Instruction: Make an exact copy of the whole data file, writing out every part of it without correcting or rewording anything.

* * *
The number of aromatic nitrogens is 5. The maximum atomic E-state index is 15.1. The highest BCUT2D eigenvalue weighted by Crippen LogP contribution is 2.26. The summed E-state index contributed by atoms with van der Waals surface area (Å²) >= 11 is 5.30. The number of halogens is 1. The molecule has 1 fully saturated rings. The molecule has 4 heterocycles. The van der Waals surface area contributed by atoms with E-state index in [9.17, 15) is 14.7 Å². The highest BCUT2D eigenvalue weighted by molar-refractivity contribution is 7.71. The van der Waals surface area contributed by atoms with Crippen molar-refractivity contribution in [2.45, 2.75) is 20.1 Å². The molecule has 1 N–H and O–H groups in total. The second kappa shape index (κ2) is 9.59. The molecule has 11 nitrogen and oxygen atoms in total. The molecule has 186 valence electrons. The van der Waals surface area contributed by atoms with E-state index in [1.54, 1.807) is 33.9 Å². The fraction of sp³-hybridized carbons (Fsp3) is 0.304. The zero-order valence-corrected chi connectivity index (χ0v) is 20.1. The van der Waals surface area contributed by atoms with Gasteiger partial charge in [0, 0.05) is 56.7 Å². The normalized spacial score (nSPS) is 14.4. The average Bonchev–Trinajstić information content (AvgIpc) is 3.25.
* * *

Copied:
The number of aromatic nitrogens is 5. The maximum atomic E-state index is 15.1. The highest BCUT2D eigenvalue weighted by Crippen LogP contribution is 2.26. The summed E-state index contributed by atoms with van der Waals surface area (Å²) >= 11 is 5.30. The number of halogens is 1. The molecule has 1 fully saturated rings. The molecule has 4 heterocycles. The van der Waals surface area contributed by atoms with E-state index in [9.17, 15) is 14.7 Å². The highest BCUT2D eigenvalue weighted by molar-refractivity contribution is 7.71. The van der Waals surface area contributed by atoms with Crippen molar-refractivity contribution in [2.45, 2.75) is 20.1 Å². The molecule has 1 N–H and O–H groups in total. The second kappa shape index (κ2) is 9.59. The molecule has 11 nitrogen and oxygen atoms in total. The molecule has 186 valence electrons. The van der Waals surface area contributed by atoms with E-state index in [1.54, 1.807) is 33.9 Å². The fraction of sp³-hybridized carbons (Fsp3) is 0.304. The zero-order valence-corrected chi connectivity index (χ0v) is 20.1. The van der Waals surface area contributed by atoms with Gasteiger partial charge in [0, 0.05) is 56.7 Å². The normalized spacial score (nSPS) is 14.4. The average Bonchev–Trinajstić information content (AvgIpc) is 3.25.